The business climate in Russia has continued to deteriorate, at least in the eyes of German investors. Fresenius, a health care company listed on Germany’s blue chip DAX 30 index, canceled a planned pharmaceutical joint venture with a Russian partner last month, citing “changing political and regulatory circumstances.”
Shares of Stada, a maker of generic drugs based in Bad Vilbel, near Frankfurt, have fallen by more than a quarter since June, in part because of a 19 percent decline in sales in Russia, one of the company’s most important markets.
Everyone “is moving in very low gear,” said a businessman who has had dealings with Russia for the past decade. Like many people operating in Russia, he did not want to be quoted by name for fear of upsetting already delicate ties.
A Gazprom refinery in Moscow. The German firm BASF canceled a planned deal with Gazprom. Credit Maxim Shemetov/Reuters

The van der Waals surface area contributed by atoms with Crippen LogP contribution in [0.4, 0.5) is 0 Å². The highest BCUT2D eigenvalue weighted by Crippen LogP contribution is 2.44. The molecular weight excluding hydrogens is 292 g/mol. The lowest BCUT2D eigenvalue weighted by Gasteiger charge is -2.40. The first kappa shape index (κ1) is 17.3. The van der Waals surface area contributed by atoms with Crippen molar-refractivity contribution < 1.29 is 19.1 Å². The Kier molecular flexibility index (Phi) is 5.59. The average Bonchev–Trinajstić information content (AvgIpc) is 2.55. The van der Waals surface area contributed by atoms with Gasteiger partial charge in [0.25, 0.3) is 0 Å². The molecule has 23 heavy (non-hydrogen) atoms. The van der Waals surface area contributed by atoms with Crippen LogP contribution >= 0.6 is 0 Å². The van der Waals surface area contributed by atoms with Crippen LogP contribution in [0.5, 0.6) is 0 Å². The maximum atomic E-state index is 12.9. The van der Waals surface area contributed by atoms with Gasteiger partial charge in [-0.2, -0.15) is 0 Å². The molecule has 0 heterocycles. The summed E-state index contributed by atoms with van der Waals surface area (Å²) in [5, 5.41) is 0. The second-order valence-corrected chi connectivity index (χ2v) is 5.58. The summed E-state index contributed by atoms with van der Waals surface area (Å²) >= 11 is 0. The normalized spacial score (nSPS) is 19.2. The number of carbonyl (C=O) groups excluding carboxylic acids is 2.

“The Germans want to be there,” the man said. But “they’re afraid of what the volatile Russian market is going to do.”
The number of German companies abandoning Russia remains small, about 3 percent of the total, according to the German-Russian Chamber of Commerce. Most companies hope that the Ukraine crisis will blow over, and they will be able to return to business as usual.
A few companies continue to invest. Schaeffler, a German maker of ball bearings and other components used by the auto industry, opened a factory in October, its first in Russia, in Ulyanovsk, about 550 miles east of Moscow.
But 41 percent of German companies in Russia have slowed investment there, according to the survey of 200 firms by the chamber of commerce, while 36 percent said they would cancel projects unless conditions improved. And 28 percent said they planned to dismiss Russian workers.